“Yes, that’s so!” Jane said, with a baffled little laugh.

“Well, I like this better than ten thousand Mexican weddings!” Garth murmured, bringing his shoulder, with a little change of position, to rest against her own, and again steadying her with an arm about her.

“Don’t talk that way—don’t frighten me,” she pleaded seriously, “or I shall go in!”

“Does this frighten you?” He did not change his position, but he began to talk in a way that quieted her uneasiness and gave her once more the feeling of friendship she liked so much.

He talked of cities she had never seen, of persons she did not know, and yet it was always with a certain personal air that seemed to bring them to Jane, to lay at her feet whatever he had gathered of interest in his journeyings about the world. Behind everything he said he made her feel an acute consciousness of the miracle[Pg 65] of charm she was to him, this rare and lovely and amazing friend whom he had discovered in an old country mansion beside the Western sea.

“But you’ll go everywhere yourself, Jane, and meet everyone. You have it all written in your face—what you are, what men are going to see in you!” he said.

She sat sobered, impressed, seeing her own destiny in the years ahead.

“I only wish—I knew how!” she said wistfully.

They were silent. Then Garth said, in a low tone,

“Lying there in the moonlight you were like the loveliest little Greek boy that ever breathed!”

It made her uneasy again; she moved restlessly against his arm.

“You shouldn’t have come up there!” she whispered, happiness and fear and excitement pulsing through her being like swift tides.

“Kiss me,” Garth commanded her simply.

Jane was on her feet in a flash, moving along the strand, with the man instantly beside her. He caught her shoulders, squared her about.

“Kiss me!” he said again. And his lips closed the words down on hers.

For an instant, in the strong embrace that was scented with a fine, intoxicating hint of shaving soap and tweed and tobacco, she was carried off her feet. Then pushing him away, although still held by him, she said breathlessly, blindly,

“You mustn’t—do that!”

“Why not?” he demanded, surprised and amused.

“Sylvia,” she stammered. She had not meant to name that name; the suffocating shame of the woman who has deliberately cheapened herself overwhelmed her. Flat—stupid—common—to come down here on the strand to be kissed, embraced, by Sylvia’s husband![Pg 66]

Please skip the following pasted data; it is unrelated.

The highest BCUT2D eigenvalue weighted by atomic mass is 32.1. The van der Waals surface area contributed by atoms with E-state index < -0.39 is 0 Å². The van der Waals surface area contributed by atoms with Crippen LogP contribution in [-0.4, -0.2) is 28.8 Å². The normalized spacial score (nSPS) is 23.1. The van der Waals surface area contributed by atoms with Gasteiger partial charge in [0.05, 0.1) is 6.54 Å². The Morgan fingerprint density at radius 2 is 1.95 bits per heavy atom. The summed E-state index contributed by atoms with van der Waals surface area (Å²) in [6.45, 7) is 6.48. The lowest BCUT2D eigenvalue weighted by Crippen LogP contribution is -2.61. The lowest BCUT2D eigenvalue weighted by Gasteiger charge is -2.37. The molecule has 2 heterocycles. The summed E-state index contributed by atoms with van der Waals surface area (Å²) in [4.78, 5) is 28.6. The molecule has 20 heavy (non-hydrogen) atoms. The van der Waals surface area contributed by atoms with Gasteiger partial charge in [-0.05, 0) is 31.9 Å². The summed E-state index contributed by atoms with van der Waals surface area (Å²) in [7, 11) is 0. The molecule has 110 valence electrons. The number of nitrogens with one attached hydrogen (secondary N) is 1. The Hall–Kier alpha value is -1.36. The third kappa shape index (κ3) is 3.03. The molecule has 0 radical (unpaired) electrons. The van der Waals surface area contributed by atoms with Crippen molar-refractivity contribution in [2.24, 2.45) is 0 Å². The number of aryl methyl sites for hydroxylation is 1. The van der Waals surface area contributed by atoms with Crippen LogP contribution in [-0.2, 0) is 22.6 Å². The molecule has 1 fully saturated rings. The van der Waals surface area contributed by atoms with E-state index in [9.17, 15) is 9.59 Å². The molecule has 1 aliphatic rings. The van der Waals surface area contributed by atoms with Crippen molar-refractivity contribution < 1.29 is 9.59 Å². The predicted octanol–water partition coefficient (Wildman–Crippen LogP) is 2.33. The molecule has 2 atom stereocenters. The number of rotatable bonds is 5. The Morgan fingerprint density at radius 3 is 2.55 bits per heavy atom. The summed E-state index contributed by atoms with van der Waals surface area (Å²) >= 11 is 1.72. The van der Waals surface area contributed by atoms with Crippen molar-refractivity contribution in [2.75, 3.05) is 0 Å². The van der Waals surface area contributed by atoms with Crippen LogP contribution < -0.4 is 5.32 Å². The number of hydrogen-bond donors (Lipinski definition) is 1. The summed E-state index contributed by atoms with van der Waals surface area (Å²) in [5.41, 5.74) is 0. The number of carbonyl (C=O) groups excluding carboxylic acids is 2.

“My dear girl,” Garth said in a low, unhurried voice, holding her, shaking her gently by the shoulders, “did we come out to-night to discuss—Sylvia?”

“Well, what then?—what then?” Jane asked her own panicky heart. What, in the name of all girlish foolishness and madness, had she come out for? To go as far as she could, that was it, and yet to preserve, untouched, what she called her honour. A cold contempt for her whole weak, impressionable sex arose in her, and she was still.

“What are you afraid of?” Garth asked, still with that air of carelessness, of knowing her own helplessness far better than she knew it.

“Nothing!” she said stubbornly.

“Then why do you hold me off so, Jane?” he asked. And as still she did not speak, he added, amusedly reminiscent, “Do you know you’re like a poor little girl I talked to in New York—years ago.”

The story offended her horribly; she said quickly: “I think that’s tragic!”

“The girl herself was tragic, if you like,” Garth admitted, a little daunted by her manner. “But don’t you think the story was funny?”

“I hate you to tell me things like that!” Jane exclaimed explosively, after a moment of silence. “I hate men,” she added, passionately, “and the way they feel about girls!”

“When men feel about girls as I feel about you, my dear,” he said, in a suddenly changed low tone filled with affection and respect, “it’s the most beautiful thing in the world. Life isn’t anything to be afraid of, Jane. You and I have found each other. We can’t throw that away; it would be sacrilege!”

Jane walked a few steps restlessly away from the house turned back.[Pg 67]

“Sit down here and talk to me!” Garth said.

But she would not sit down, and they remained standing for a few aimless minutes, the man obviously vexed, the girl puzzled and distressed.

Then suddenly Garth put his arms about her and kissed her again. But she would not yield; there was no response in her own kisses. She said anxiously and awkwardly that they might at least walk up to the fig-tree gate and see if anything was going on in the cabins, and upon reaching the terrace level she bid him a brief, uncomfortable good-night, and went away from him, in the dark, toward the outer stairway that led up to her sleeping porch.